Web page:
Building a portal system doesn’t just mean developing an excellent web-based technology either. In order for your members to access the portal and use your data in meaningful ways, you need a massive network of servers, routers, data centers, and security tech to support and maintain the system. (Oh, and more IT professionals to maintain your ballooning infrastructure.)
These aren’t just upfront costs, either. Your budget will feel the impact of your home-grown portal system every month. Those salaries will only increase, and you’ll need that whole team to keep your portal in tip-top shape 24/7. And that infrastructure will need to be replaced and upgraded as your tech grows outdated.
Healthcare organizations are incredibly vulnerable to cyber attacks. In 2015, 81 percent of healthcare executives said their organization had been attacked in the past two years. Another study found that the healthcare industry experiences cyberattacks 300 percent more than other industries.
Your data is immensely valuable. And HIPAA and other compliance standards legally require you to be more protective of your data than other industries. Still, health plans are consistently targeted, and they’re constantly proving how frail their cybersecurity really is.
When you build your own portal, 100 percent of the burden (and liability) of your cybersecurity falls on you. And while that may sound like a good thing, because it gives you complete control, it likely means your members are less secure.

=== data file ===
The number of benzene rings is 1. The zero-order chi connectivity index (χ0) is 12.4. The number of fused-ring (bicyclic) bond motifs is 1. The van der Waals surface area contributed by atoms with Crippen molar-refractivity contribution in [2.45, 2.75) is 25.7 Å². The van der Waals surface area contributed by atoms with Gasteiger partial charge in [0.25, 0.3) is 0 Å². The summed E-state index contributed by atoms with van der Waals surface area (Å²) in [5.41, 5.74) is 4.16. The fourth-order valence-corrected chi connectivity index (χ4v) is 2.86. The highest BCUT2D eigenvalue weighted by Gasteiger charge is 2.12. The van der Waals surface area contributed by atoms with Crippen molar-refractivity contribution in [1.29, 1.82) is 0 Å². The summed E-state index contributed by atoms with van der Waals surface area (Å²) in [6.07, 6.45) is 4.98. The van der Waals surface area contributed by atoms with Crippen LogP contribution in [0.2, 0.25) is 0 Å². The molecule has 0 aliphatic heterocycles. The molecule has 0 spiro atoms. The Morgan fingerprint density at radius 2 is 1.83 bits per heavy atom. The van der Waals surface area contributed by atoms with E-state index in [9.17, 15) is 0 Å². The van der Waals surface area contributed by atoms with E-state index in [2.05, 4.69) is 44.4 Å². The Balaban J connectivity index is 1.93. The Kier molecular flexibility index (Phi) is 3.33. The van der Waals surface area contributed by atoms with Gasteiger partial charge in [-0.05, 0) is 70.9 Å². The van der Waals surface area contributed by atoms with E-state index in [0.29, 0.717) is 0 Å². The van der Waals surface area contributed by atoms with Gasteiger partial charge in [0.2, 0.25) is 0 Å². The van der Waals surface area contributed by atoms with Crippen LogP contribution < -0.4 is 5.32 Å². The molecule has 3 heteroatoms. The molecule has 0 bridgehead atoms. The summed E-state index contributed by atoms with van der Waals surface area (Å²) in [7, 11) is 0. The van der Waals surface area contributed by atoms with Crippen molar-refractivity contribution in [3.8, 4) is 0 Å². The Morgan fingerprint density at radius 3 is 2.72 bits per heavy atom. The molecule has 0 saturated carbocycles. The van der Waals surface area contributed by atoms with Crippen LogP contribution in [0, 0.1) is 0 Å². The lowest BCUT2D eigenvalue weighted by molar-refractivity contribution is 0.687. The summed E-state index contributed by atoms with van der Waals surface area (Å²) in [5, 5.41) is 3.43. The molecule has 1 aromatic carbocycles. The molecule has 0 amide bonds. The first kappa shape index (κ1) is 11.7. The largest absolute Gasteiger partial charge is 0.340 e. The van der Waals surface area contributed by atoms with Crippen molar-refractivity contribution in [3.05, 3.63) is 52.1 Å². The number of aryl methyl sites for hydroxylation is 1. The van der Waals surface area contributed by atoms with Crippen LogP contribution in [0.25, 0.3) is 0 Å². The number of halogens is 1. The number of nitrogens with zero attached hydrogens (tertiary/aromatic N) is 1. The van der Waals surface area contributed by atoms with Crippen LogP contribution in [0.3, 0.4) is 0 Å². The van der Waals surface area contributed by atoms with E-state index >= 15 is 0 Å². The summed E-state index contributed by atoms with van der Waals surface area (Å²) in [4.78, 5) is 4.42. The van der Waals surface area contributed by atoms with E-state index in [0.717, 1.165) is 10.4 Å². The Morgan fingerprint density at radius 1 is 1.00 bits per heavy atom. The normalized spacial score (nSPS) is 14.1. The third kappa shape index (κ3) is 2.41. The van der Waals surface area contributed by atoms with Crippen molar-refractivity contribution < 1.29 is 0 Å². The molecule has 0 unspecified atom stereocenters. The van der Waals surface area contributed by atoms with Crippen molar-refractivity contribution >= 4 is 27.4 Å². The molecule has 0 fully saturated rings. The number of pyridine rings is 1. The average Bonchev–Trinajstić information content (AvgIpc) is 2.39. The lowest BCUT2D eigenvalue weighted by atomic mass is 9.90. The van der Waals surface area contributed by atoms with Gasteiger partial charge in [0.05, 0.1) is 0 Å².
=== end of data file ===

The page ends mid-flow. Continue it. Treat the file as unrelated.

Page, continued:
How long do you think a health plan portal vendor would last if plans learned there were vulnerabilities in that vendor’s systems, and that its cybersecurity was outdated? They’d be out of business. Vendors have to maintain the highest level of security to stay competitive. That’s why vendors hire outside consultants to do penetration tests, meaning they pay people to try and breach security so they can stay ahead of the game.
Cybersecurity is an arms race against hackers. Hackers learn new methods to breach the latest defenses. Cybersecurity implements new defenses. Vendors are already entrenched in that arms race. And if you’re going to stay competitive and protect your members, you need to either get on board with a vendor or enter the race yourself.
One of the big reasons health plans choose to create their own portals is that they can’t find a vendor that already integrates with their tools. Integrations allow your various systems and programs to talk to each other, so you can give your members more functionality and create a more valuable portal.
But it takes a lot of time and expertise to create a platform that communicates with other healthcare tools. Every new integration makes your portal system more complex.
Even if a vendor doesn’t currently integrate with the tools you’re using, they likely have a lot of experience integrating their platform with other health information technology. At Healthx, we’ve integrated our tools with more health plans than anyone else.
If you build your own portal, your team will be starting from square one, trying to build a tool and integrate it with your other systems. That’s going to take more time (and money), and if they don’t have the experience, it may result in sloppy integrations.
So should you build a portal in-house?
Every health plan has to navigate this decision for themselves. Your organization’s unique circumstances are what will determine how doable it is to build your own portal system. Whether you build or buy, your health portal is a big investment, and your choice will have a huge impact on the future of your organization and the quality of your members’ care.
In our free ebook, Should You Build or Buy Your Health Plan Portal?, you’ll find questions every health plan needs to explore when making this important decision.
Stay tuned in the next two weeks for your copy of Should You DIY Your Health Plan Portal?